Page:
Table A1 below shows an example of a BOM schedule. The schedule is broken out by material cost, labor cost and indirect and overhead costs. For the material section, a full description is provided, along with the part number, vendor, quantity, cost and total cost. For labor, the required skill labor is shown including the number of hours and fully loaded rate. Finally for each indirect and overhead cost, the driving rate, which comes from an assumptions table, see Table A2, is applied against the quantity to produce the total indirect and overhead costs.
Below is a more defined description for each BOM category and sources for obtaining estimated costs.
The BOM will also layout the required hours needed for each skill set. Working with the Payroll department will help to obtain fully loaded rates, which will include both salary and benefits. Working also with the Project Stakeholder to estimate the resource requirements for the project. This includes personnel costs, such as salaries, wages and benefits for researchers, scientists, engineers, technicians and support staff. Consider the time commitment of personnel, including full-time equivalents (FTEs) and any additional resources required, such as equipment, facilities or external consultants.
Direct costs are those directly attributable to the project, such as materials, equipment, prototype development, testing and data collection. Sourcing material costs requires working with Supply Chain to obtain material pricing. New material, not already set as standard costs, will require new pricing from vendors.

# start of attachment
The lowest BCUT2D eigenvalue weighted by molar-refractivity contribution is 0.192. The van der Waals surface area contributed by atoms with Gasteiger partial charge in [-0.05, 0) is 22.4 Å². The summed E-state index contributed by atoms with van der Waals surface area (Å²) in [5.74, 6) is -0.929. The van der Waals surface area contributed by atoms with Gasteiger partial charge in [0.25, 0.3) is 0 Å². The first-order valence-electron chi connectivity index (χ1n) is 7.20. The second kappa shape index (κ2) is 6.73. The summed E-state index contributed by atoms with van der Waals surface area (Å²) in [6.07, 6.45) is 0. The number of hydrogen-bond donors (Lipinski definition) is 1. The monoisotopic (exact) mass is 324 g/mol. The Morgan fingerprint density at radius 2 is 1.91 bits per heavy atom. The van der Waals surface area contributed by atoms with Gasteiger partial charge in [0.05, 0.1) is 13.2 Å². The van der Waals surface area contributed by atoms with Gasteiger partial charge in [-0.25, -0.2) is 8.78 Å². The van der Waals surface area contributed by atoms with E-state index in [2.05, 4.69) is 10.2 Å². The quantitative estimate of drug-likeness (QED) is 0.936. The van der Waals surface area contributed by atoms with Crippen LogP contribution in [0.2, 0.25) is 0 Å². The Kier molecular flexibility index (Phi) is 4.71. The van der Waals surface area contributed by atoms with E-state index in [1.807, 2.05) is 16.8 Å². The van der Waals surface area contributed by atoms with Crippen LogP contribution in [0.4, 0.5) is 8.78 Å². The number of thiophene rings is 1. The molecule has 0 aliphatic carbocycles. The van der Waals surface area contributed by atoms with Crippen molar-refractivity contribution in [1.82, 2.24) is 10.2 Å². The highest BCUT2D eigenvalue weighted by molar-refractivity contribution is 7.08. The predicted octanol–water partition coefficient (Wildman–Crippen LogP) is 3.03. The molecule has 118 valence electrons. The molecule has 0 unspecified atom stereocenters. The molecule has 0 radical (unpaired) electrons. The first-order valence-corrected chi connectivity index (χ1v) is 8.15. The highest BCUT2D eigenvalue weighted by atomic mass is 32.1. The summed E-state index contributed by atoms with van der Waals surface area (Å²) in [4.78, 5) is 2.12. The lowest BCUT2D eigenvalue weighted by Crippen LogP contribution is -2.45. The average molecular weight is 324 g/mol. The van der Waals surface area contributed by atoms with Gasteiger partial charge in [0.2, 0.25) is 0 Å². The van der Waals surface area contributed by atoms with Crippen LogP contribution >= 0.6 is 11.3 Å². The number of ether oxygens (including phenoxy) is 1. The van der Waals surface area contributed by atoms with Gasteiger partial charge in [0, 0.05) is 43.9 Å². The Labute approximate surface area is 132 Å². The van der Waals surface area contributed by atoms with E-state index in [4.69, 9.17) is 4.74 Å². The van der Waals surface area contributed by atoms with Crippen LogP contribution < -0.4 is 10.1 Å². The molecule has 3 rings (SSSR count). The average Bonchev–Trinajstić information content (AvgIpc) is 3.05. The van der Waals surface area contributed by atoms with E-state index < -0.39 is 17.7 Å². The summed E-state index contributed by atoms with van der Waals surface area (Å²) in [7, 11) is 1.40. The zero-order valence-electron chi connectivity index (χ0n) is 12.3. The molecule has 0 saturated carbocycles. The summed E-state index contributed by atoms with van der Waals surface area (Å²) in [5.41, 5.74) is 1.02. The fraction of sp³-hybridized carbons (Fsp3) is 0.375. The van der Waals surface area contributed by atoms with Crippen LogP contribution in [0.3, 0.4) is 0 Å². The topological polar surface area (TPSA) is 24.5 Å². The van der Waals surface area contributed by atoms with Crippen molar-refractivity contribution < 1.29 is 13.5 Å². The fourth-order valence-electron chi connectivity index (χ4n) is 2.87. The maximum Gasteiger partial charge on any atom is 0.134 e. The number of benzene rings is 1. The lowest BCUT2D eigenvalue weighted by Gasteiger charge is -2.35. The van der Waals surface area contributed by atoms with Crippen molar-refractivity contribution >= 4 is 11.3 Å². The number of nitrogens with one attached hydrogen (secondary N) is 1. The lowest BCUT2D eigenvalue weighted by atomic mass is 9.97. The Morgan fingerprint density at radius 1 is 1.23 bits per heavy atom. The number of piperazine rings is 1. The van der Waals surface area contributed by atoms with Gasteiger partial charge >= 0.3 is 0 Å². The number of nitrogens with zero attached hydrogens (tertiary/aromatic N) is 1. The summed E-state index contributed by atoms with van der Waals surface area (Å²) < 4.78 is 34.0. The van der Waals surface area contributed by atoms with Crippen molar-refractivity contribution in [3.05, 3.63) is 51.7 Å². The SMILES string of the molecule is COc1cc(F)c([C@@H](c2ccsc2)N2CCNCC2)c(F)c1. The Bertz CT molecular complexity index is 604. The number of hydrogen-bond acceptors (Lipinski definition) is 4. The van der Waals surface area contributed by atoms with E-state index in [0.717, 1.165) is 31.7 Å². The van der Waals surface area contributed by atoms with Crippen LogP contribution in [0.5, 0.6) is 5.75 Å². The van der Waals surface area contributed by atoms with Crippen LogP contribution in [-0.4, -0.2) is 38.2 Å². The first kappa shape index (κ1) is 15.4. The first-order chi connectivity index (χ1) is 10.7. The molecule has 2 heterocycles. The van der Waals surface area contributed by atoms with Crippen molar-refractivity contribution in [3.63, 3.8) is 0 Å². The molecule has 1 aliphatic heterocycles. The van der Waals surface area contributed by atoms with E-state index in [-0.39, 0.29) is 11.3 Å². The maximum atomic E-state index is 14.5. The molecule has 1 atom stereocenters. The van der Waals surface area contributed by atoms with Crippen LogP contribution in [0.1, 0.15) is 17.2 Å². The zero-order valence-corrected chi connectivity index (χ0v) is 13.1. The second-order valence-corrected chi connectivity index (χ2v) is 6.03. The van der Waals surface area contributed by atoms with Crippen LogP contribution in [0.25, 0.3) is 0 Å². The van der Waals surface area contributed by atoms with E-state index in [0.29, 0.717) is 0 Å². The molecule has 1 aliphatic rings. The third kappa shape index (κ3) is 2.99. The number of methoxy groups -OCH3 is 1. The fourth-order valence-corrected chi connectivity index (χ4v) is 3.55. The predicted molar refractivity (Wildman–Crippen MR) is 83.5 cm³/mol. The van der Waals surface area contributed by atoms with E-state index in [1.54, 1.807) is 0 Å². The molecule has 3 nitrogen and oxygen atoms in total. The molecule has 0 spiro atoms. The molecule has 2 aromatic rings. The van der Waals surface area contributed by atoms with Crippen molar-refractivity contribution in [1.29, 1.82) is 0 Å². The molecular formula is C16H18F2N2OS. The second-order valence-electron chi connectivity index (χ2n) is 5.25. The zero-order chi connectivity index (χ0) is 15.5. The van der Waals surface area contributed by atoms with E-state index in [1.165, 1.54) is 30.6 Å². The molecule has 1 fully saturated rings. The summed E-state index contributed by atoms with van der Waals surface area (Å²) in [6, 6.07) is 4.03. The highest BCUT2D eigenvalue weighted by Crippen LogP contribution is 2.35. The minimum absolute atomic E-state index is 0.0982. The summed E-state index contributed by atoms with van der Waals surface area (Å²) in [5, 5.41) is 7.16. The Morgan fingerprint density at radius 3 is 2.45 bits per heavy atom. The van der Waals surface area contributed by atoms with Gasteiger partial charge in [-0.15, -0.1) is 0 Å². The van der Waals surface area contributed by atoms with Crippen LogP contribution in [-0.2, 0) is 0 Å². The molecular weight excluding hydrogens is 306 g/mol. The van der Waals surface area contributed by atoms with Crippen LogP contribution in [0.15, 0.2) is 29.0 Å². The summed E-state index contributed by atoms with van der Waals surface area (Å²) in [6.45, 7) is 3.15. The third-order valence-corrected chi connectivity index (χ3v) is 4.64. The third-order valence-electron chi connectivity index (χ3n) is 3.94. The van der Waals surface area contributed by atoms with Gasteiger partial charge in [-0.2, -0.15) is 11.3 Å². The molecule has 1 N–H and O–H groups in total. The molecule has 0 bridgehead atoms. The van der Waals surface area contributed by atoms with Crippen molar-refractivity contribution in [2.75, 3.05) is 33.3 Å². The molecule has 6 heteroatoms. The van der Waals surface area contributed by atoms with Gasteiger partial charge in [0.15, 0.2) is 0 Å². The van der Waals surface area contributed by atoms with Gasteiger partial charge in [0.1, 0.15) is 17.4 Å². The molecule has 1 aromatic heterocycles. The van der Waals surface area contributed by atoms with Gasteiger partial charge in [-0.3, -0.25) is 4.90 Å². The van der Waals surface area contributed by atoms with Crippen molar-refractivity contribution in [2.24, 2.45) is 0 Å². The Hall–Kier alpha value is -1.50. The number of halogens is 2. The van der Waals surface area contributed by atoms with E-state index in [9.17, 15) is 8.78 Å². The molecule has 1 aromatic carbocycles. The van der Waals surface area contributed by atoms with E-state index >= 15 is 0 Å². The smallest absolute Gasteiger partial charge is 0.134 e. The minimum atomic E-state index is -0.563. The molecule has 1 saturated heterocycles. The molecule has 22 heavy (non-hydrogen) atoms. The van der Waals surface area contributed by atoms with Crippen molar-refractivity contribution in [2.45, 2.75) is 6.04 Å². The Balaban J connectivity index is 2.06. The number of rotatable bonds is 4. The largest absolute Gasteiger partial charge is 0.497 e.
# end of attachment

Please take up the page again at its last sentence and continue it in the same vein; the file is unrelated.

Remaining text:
Indirect Overhead Costs
The final costs to include are indirect overhead that support the operations R&D line of business. Indirect costs include shared costs that support R&D activities but are not project-specific, such as laboratory or facility expenses, utilities, IT infrastructure and administrative overhead. There are several ways to allocate costs and every company does it differently. I have found it easier to build an assumptions tab within your model and set specific rates as drivers to the model. (See Table A1 as an example.) If the plan calls for a change with planned unit sales, which would result in a rate change, it can easily be done from the assumptions tab. Having the rates linked to the model would result in immediate and live changes to the rest of the budget model.
Project Funding Approval
Obtaining project approval from management is the single most important step in the project’s lifecycle. Without proper approval, the project is closed. For most companies, all projects will be reviewed during the review process. This will include existing projects, new projects and projects requesting additional funding. The reason for reviewing existing projects is to track its status and determine if the project is still aligning with the company’s strategic goals. Or perhaps another project that carries more importance will supersede another less important project and therefore the budget dollars will shift over.
The project review process is certainly a strategic process of allocating funds toward projects that make the most sense. The primary reason behind the shifting is because companies will generally only have a set annual research and development budget for all projects, and management will determine how much to allocate on a quarterly basis based on projected cash flow. For example, if a company has an annual budget of $10M for R&D projects, then management will determine, based on cash flow, how much to allocate per quarter. As mentioned, this is also a time for any existing projects to request additional funding if the project is deemed to go over budget or over its initially projected BOM plan.